India Coronavirus Dispatch: Are non-metro regions ready to deal with virus?

A health worker in PPE collects a sample using a swab from a girl at a local health centre to conduct tests for the coronavirus disease (COVID-19), amid the spread of the disease at Ajmeri Gate area, in Delhi
Out of metros, into the rest of India: Covid-19 is now surging in the non-metro parts of India and has exposed a major weakness: the lack of public health infrastructure. In Kalyan-Dombivali, a satellite town 40 km from Mumbai, the local hospital has only one ventilator which it received 15 years ago in the aftermath of heavy flooding. It isn't just the low number of critical equipment that’s hurting the local battle against the pandemic. A low number of specialists trained to handle such crises is also pinching. With public healthcare in bad shape, most residents are left with only two options: avail healthcare in incredibly expensive private hospitals or shift to the cities for treatment. In Mumbai, on July 31, 32% of patients occupying the city’s Covid beds were from satellite towns. Read more here.

Gendered burden: From surveillance teams, contact tracers, to services and personal care industry, it’s women who seem to dominate the on-ground response against Covid-19. But it’s not just the case with the current pandemic. In past outbreaks, too, women did much of the groundwork while men dominated the policy response. A further gender analysis shows that diseases affect men and women differently and has seldom been studied because of an inherent bias towards males. A gender-based understanding of the pandemic may not only help understand the virus better but may help better inform the response to it. Read more here.

Refusing admission: A private hospital in Ludhiana has refused to admit new patients or increase beds in the facility citing a dharna by its staff. This comes three days after showcause notices were issued to three hospitals in the city for not admitting a patient who later died. Ludhiana has the highest caseload in the state and also the maximum number of deaths. Some members of the staff are currently protesting roster duties, longer hours of work and the fact that some hospital employees tested positive. Read more here.

Next nightmare: The nationwide lockdowns put into place for containing the spread of the virus have had yet another unintended consequence: the upending of India’s child immunisation programme. Health experts now fear this could lead to an outbreak of measles among children who were not administered the MR vaccine on time. A stretched public healthcare system and contradictory guidelines by the Health Ministry meant the burden of immunisation fell disproportionately on ASHA  workers. However, the migrant crisis added to existing problems. Read more here.

In Numbers

Worst-hit: According to this comparative analysis, it was the middle and upper-middle class Indians that suffered the worst hit in terms of income growth during the coronavirus-induced lockdowns. The metric used for the analysis is a comparison of the number of families that reported growth in income in the corresponding year-ago period. In 2019, more than half the households earning more than Rs 5 lakh saw an increase in their incomes. This number dropped to less than 15% during lockdown. Similar comparison across income groups shows that the gap widens as the income amount increases. However, it should be noted that the economically well-off are in a better position to handle jolts to their income compared to the poor. Read more here.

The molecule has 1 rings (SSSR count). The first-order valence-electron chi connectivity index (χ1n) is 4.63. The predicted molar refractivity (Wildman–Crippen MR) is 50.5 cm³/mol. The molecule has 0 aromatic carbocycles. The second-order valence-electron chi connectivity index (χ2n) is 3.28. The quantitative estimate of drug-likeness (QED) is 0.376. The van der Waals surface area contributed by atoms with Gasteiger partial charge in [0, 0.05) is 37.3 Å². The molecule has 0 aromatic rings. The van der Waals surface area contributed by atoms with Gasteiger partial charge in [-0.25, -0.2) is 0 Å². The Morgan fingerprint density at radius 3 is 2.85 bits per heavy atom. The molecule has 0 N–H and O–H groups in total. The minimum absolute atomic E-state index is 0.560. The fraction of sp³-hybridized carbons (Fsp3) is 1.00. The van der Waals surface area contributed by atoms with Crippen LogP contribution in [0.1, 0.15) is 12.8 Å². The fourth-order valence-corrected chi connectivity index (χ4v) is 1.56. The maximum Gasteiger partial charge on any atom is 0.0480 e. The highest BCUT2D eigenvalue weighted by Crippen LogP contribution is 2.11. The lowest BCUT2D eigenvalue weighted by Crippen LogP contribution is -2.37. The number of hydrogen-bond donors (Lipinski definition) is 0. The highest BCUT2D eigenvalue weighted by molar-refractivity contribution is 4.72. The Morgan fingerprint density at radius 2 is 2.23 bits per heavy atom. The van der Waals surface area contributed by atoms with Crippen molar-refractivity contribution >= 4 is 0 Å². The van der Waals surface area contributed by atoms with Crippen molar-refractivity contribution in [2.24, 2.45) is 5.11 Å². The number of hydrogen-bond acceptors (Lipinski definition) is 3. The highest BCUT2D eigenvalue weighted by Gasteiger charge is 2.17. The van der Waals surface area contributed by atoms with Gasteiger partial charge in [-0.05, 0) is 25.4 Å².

Long Read

A tale of two lives: This moving story details the stories of two families in Maharashtra. In one family, a member tested positive for coronavirus after returning from a Tablighi Jamat congregation in Haryana. After he was admitted to the hospital, the entire family was placed under home quarantine — he calls it house arrest — for a month despite none of them testing positive. This meant great economic loss as the rabi crops the family had worked on rotted away. His photo went viral after a local channel flashed it on screen, leading to further ostracisation. The experience for the second family, a well-off one, was markedly different. They faced no discrimination and neighbours warmed up to their needs. Read the story here.  


Challenges ahead: The director of a Chandigarh hospital says the major challenge in the near future is staff shortage. Frontline healthcare workers are the most vulnerable group as they're constantly in touch with both asymptomatic and symptomatic patients. As far as Chandigarh is concerned, a major cause of concern is the influx of cases from neighbouring states. Also, he warns that a lot of the new cases are coming from newer areas of the city. He stresses on the need for citizenry to follow guidelines. Read the interview here.

Photo Essay

It’s Kharif season: In Chhattisgarh, farmers are back to their fields. It’s the crucial kharif cultivation time of the year. During the coronavirus-induced lockdowns, most of the agrarian labourers were out of work and incomes came to a grinding halt. While they’re aware that the world is greatly altered now because of the pandemic, they say they’re left with no choice but to go back to the fields and try to maintain social distancing while working. “If we don’t work, we will die of hunger. We cannot afford the luxury of staying safe at home,” they say. Almost none of them wear masks while working, though. See the essay here.

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